Jessica Lee (SEO Newsletter): So Matt, let’s talk a little more about the symptoms of “Cave Man” analytics, and how a business can shift their misguided, tactical approach to data.
Caveman Analytics
Matt Bailey: That’s exactly the point: too many businesses see a tactical problem — the analytics software — when it’s really a business problem: the strategy. There is an unreasonable expectation that the website will get better, but no one is measuring the things that contribute to success

In fact, that’s the first question you want to ask: What is success for the website?

I’m always surprised by the amount of businesses that have an idea of success, but no idea how to measure it. If there is no answer to what creates success, then there is no measurement – thus “caveman/hamster/copy-paste” analytics thrives.

On Analytics Tools

Excerpt from Bruce Clay, Inc. coverage of Matt’s SES Presentation:

People assume the information they see when they log into analytics is the most important data. It’s not. It’s generic and meant to work for every business. You must make the software work for your business.

Jessica: As you pointed out, part of the problem is how people set up their software, like Google Analytics, to customize it to their business. Most people new to analytics likely have no idea software is an “out of the box” solution. What’s the best way for them to approach deciding which metrics to track?

Matt: That all comes down to goals, and it’s simple:

  • What makes you money? Track it.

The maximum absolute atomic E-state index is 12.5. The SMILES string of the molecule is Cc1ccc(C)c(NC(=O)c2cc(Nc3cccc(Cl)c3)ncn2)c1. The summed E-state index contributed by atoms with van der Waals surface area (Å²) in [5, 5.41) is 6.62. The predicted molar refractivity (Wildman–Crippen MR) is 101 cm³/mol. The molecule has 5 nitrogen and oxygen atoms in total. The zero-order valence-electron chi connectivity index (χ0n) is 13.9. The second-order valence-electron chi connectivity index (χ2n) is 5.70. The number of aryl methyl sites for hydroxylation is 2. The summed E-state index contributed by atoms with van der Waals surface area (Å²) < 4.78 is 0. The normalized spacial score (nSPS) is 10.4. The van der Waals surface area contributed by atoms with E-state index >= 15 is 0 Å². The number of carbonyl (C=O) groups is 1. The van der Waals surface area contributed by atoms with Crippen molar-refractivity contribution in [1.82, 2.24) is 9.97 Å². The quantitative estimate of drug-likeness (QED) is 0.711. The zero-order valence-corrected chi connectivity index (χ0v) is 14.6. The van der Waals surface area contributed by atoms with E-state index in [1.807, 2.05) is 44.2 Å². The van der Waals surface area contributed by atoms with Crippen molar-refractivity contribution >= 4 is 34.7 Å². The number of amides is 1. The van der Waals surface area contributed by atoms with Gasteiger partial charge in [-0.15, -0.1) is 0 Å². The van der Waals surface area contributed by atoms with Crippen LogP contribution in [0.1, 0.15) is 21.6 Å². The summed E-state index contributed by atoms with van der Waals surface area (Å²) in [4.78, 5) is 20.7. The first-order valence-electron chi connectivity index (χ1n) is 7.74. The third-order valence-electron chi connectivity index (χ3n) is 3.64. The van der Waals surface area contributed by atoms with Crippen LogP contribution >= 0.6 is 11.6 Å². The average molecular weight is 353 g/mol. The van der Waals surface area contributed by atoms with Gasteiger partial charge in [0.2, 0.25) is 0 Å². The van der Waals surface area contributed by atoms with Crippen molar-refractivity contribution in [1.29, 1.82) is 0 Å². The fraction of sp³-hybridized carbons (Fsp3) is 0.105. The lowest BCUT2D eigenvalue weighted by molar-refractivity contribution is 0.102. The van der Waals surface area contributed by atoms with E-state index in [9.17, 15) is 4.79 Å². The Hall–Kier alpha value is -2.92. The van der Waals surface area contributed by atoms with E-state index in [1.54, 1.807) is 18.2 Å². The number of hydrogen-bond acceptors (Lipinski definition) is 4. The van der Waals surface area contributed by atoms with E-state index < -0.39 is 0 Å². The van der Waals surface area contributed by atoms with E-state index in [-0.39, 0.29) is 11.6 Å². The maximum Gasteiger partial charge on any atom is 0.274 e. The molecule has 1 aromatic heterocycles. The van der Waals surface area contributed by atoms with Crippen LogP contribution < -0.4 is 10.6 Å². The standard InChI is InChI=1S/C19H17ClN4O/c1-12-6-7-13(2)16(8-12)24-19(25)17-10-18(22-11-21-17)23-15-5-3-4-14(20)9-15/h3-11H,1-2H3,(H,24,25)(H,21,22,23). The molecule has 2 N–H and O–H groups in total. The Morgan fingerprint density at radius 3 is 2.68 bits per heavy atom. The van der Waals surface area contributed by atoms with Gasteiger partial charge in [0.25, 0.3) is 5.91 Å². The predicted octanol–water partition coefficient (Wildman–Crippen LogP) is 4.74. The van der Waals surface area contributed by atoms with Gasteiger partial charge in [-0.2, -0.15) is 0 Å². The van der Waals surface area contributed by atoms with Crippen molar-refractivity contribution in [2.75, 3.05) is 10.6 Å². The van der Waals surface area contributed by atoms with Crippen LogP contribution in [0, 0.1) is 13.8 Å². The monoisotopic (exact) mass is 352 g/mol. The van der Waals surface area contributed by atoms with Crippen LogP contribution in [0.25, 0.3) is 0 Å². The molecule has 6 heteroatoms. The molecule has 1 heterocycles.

• What leads to you making money? Track it.
  • What things may not make you money immediately, but lead to an action that leads to money? Track it.

Jessica: So, do you recommend using more than one type of analytics software to get what you need, and do you have any favorite tools?

Matt: I recommend using what works best for your business. No analytics software is right for everybody.

When you have your goals defined, along with all of the visitor actions that you need to track, then you set out to find analytics that will enable what you want to accomplish.

I don’t recommend using more than one analytics software. You need to find the one that works best for your business and measures what you need.

There are other analytics products on the market that are simply dynamic compared to the well-known names. For example, there is an analytics product out of France called AT Internet.

I love it so much that we became the first U.S.-based reseller. I can’t imagine doing ecommerce without this analytics product.

On Asking the Right Questions

Excerpt from Bruce Clay, Inc. coverage of Matt’s SES Presentation:

You can transform your analytics strategy by asking:

  1. Where did visitors come from?